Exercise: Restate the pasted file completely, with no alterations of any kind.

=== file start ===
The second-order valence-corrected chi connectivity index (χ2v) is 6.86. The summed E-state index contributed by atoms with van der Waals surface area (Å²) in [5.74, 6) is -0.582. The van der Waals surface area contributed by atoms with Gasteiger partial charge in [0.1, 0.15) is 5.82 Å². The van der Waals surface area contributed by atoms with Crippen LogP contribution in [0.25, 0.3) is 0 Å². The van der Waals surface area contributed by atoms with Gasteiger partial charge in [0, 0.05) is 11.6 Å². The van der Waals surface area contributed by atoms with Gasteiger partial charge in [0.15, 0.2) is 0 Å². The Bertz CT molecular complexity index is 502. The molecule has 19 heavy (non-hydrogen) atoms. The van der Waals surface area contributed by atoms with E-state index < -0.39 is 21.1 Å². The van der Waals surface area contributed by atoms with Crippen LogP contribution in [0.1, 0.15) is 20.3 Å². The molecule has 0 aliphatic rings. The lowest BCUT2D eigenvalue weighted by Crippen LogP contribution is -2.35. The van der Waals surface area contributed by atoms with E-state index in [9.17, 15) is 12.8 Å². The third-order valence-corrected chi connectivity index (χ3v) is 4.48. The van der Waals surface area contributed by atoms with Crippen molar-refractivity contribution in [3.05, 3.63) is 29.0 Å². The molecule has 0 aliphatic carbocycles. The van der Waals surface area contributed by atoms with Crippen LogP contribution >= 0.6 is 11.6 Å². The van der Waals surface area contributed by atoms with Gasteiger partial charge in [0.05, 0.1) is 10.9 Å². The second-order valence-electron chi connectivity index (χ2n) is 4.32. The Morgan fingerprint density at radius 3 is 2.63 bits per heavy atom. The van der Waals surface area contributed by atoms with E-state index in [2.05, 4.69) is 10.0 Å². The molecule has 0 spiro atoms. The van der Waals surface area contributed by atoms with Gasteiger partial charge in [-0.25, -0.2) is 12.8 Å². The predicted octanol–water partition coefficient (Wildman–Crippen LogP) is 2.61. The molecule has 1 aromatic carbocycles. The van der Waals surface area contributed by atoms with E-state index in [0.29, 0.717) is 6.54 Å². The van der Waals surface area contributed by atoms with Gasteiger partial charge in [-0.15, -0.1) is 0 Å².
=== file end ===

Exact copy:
The second-order valence-corrected chi connectivity index (χ2v) is 6.86. The summed E-state index contributed by atoms with van der Waals surface area (Å²) in [5.74, 6) is -0.582. The van der Waals surface area contributed by atoms with Gasteiger partial charge in [0.1, 0.15) is 5.82 Å². The van der Waals surface area contributed by atoms with Crippen LogP contribution in [0.25, 0.3) is 0 Å². The van der Waals surface area contributed by atoms with Gasteiger partial charge in [0, 0.05) is 11.6 Å². The van der Waals surface area contributed by atoms with Gasteiger partial charge in [0.15, 0.2) is 0 Å². The Bertz CT molecular complexity index is 502. The molecule has 19 heavy (non-hydrogen) atoms. The van der Waals surface area contributed by atoms with E-state index < -0.39 is 21.1 Å². The van der Waals surface area contributed by atoms with Crippen LogP contribution in [0.1, 0.15) is 20.3 Å². The molecule has 0 aliphatic rings. The lowest BCUT2D eigenvalue weighted by Crippen LogP contribution is -2.35. The van der Waals surface area contributed by atoms with E-state index in [9.17, 15) is 12.8 Å². The third-order valence-corrected chi connectivity index (χ3v) is 4.48. The van der Waals surface area contributed by atoms with Crippen molar-refractivity contribution in [3.05, 3.63) is 29.0 Å². The molecule has 0 aliphatic carbocycles. The van der Waals surface area contributed by atoms with Crippen LogP contribution >= 0.6 is 11.6 Å². The van der Waals surface area contributed by atoms with Gasteiger partial charge in [0.05, 0.1) is 10.9 Å². The second-order valence-electron chi connectivity index (χ2n) is 4.32. The Morgan fingerprint density at radius 3 is 2.63 bits per heavy atom. The van der Waals surface area contributed by atoms with E-state index in [2.05, 4.69) is 10.0 Å². The molecule has 0 spiro atoms. The van der Waals surface area contributed by atoms with Gasteiger partial charge in [-0.25, -0.2) is 12.8 Å². The predicted octanol–water partition coefficient (Wildman–Crippen LogP) is 2.61. The molecule has 1 aromatic carbocycles. The van der Waals surface area contributed by atoms with E-state index in [0.29, 0.717) is 6.54 Å². The van der Waals surface area contributed by atoms with Gasteiger partial charge in [-0.15, -0.1) is 0 Å².